She thought now of Euripides as their ship was nearing Cyprus and the mountains of Paphos were the first thing that appeared in the distance.  The ship was travelling along the coast of southern Cyprus until it reached the bay of Larnaca and threw anchor two kilometres from the coast and the shallow water wooden pier.

“If Euripides got to know Cyprus in 431BC and wrote such beautiful verses, then I, too, will experience a million beautiful things,” she thought, loosing herself in the romantic dreams of love and Eros.  What she secretly meant was a million heartbeats.  She was 21 and eager to feel new and unknown heartbeats.

Now they had to get through all the immigration formalities before setting foot on land in Larnaca.

They were in the same bay, Larnaca bay, where in 449BC the Athenian fleet, under the leadership of the much-famed Kimon, defeated the Persian fleet preventing them from landing on Cyprus.  So many years and rulers later, it was now the British who had controlled the fate of the little island since 1878.

A small harbour boat came alongside their ship and a British immigration officer jumped on board.  He settled in a small office and started inspecting passengers’ passports.  A big motor boat then sided the ship and the passengers started descending whilst all suitcases and other baggage were loaded on other boats, all heading for the wooden shallow water pier of the port.So, as the big ship rested just off-shore, a convoy of small boats was heading for the port.   There, a customs officer was waiting to seal the travellers’ passports with the stamp of Great Britain.  Luggage was also inspected and marked ‘OK’.

So far Maria was impressed.  The whole procedure of customs, passports and luggage was extremely well organized, fast and efficient.

Once outside the customs offices they faced the crowd of locals, some meeting passengers arriving on the ship, others bidding farewell to relatives about to board, Cypriots emigrating in search of fortune and a better life in foreign lands.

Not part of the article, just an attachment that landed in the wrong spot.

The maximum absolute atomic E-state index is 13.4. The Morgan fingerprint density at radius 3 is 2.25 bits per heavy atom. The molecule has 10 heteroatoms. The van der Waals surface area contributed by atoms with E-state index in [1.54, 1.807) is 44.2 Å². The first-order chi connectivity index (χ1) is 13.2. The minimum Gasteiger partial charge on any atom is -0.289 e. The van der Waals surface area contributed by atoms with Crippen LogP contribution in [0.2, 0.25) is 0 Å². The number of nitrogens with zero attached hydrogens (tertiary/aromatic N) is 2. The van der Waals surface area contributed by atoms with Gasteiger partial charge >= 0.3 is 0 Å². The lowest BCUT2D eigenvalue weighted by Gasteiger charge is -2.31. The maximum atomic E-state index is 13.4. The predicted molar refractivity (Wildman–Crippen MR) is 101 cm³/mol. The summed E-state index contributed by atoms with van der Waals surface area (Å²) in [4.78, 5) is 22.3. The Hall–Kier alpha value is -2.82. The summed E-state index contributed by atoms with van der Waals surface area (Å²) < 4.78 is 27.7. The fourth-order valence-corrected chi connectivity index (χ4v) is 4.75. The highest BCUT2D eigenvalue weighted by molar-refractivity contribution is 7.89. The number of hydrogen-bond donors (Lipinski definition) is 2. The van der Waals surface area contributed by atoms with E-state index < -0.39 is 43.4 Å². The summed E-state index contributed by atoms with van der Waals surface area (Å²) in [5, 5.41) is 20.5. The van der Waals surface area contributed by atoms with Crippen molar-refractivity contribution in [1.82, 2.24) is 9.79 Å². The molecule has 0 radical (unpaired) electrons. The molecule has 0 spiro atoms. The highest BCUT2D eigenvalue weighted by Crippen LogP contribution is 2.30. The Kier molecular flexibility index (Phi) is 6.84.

Many in the crowd were obviously from rural areas, dressed in their traditional clothes.  Men wore black breaches and knee-high boots, and women wore long dresses with low heeled shoes.  The middle-aged women wore embroidered scarves on their heads; the older ones wore plain black scarves and black dresses.  Black was worn out of respect to their dead ones, showing that they were still mourning them.   Some townspeople had a strange mixture of traditional and European appearance.  

Maria and her sister appeared fresh and breezy in their light summer dresses, which came to just under their knees.   They both wore high heels, had thick black shiny hair waving in the sea breeze, and wore striking red lipstick on their full, cool lips.  The rich colours came into sweet contrast with their milky white skin.  Their appearance at once attracted the eyes of all the men, and the envy of the women.

Marina’s relatives remained open-mouthed and speechless for a few moments, but then the hugs and kisses started as they welcomed the ‘peratigies’ (women from abroad)  - their new daughter-in-law, with her sister and of course the much awaited granddaughter. The little girl had black hair too but she had a darkish complexion and dark eyes, compared to her mother’s fair complexion. “The little one has taken after us!” exclaimed the relatives with joy as they welcomed them all in their arms.

They were all drawing their own first impressions and first conclusion from this very first meeting.  All except Maria.  She stood back, letting the others fuss over her sister and niece.  She felt her dress sway in the light breeze, felt the comfort and confidence of her high heels.  Her head was held high, her chin raised, and she had a look of determination in her eyes, a determination to face life with confidence and hope.   All her senses were sharpened, and she distinguished a beautiful scent that was lingering in the air over and above all the relatives and the crowd.

It was the scent of jasmine, this distinctive fragrance that would follow Maria throughout her life in Cyprus.  It was a scent that became mixed in her imagination with love and beauty.  A scent that promised a million heartbeats.

The minute she set foot on the wooden pier, it was the scent of jasmine that represented for Maria Cyprus and all that was waiting for her…